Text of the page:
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Researchers Extract Water From Diesel Exhausts

Researchers Extract Water From Diesel Exhausts

Scientists have devised a new method to extract water from the burning exhaust pipes of diesel engines. The team at the Department of Energy’s Oak Ridge National Laboratory developing the technology hopes that the system may one day be deployed on military vehicles to replace pounds of heavy drinking water the troops are required to carry.

Staying hydrated on the battlefield can mean the difference between life and death. In the Middle East, soldiers lose on average around 7 gallons of water a day; a hefty amount to carry around, or try to locate in the dry, arid hostile territory.

scientists extract water from diesel engines

Harvesting Water From Military Vehicles

Image Credit: Eric Harris, 2008.

Carrying such amounts of water for several days over long distances seriously limits the troops range and ability to maneuver, however the new system could change all that by providing safe drinking water directly from the exhausts of their vehicles.

The process is known as capillary condensation and involves cooling the air (as opposed to thermodynamic condensation which would involve cooling the exhaust) so that water drops out of it. The team utilizes this process to collect the condensed water in a hollow steel tube with porous walls, which is attached to the exhaust.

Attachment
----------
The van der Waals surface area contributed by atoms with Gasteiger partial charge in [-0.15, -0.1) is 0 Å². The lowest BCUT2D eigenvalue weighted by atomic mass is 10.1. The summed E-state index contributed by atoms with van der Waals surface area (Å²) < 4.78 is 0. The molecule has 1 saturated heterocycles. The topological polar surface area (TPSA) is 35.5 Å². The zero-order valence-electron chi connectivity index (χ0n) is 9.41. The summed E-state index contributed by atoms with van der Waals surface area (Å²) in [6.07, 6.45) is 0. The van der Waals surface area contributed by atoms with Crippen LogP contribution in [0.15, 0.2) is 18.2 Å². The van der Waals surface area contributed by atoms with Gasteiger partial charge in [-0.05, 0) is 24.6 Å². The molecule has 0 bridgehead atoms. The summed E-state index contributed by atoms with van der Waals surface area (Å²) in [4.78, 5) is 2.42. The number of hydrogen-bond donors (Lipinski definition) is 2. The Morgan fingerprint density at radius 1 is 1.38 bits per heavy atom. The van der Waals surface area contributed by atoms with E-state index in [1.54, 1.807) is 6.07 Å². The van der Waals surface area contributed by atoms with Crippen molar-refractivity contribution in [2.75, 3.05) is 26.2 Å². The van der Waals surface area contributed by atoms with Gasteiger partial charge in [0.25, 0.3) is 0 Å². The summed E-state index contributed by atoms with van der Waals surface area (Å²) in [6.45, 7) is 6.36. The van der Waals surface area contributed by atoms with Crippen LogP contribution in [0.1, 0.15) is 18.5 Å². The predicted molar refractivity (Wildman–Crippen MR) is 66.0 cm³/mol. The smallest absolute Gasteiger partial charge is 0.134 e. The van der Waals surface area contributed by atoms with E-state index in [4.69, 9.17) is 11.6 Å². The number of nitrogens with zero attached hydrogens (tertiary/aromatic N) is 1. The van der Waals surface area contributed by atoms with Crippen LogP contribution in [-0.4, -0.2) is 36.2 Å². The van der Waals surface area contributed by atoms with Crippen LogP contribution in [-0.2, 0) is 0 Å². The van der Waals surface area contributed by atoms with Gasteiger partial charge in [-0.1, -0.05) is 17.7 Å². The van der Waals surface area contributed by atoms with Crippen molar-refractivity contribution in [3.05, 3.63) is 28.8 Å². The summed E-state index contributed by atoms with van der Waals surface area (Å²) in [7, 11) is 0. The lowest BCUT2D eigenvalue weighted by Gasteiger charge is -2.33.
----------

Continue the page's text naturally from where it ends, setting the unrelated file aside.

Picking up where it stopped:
Project leader Melanie Debusk, explained in an interview with MSNBC:

“[That] theoretically, one gallon of diesel should produce one gallon of water.” [MSNBC]

Roughly translated, a typically military humvee has a 25 gallon tank, which could provide enough drinking water for three soldiers per tank.

“Considering how much fuel the military uses in the field that would be a significant contribution to the water issue.” [MSNBC]

Debusk did note that note all of the condensed water was recoverable, however it is possible to collect between 65 – 85% of it.

Previous researched had looked into collecting water from diesel pipes using thermodynamic condensation however these systems was bulky, consumed too much energy and were eventually labeled undeployable.

Debusk explained that in theory, capillary condensation should be able to collect more water than thermodynamic, and that by using their system’s porous tube to collect the water, it is continually being displaced which reduces contaminates 100-fold.

The team hopes its system could be the answer to a more portable water extraction system, and are now looking for a $6 million investment to being full-scale development.

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  1. Patrick Morgan: Scientists Announce New Method to Pull Potable Water From Tank Exhaust. Discover Mag, 04/20/2011.
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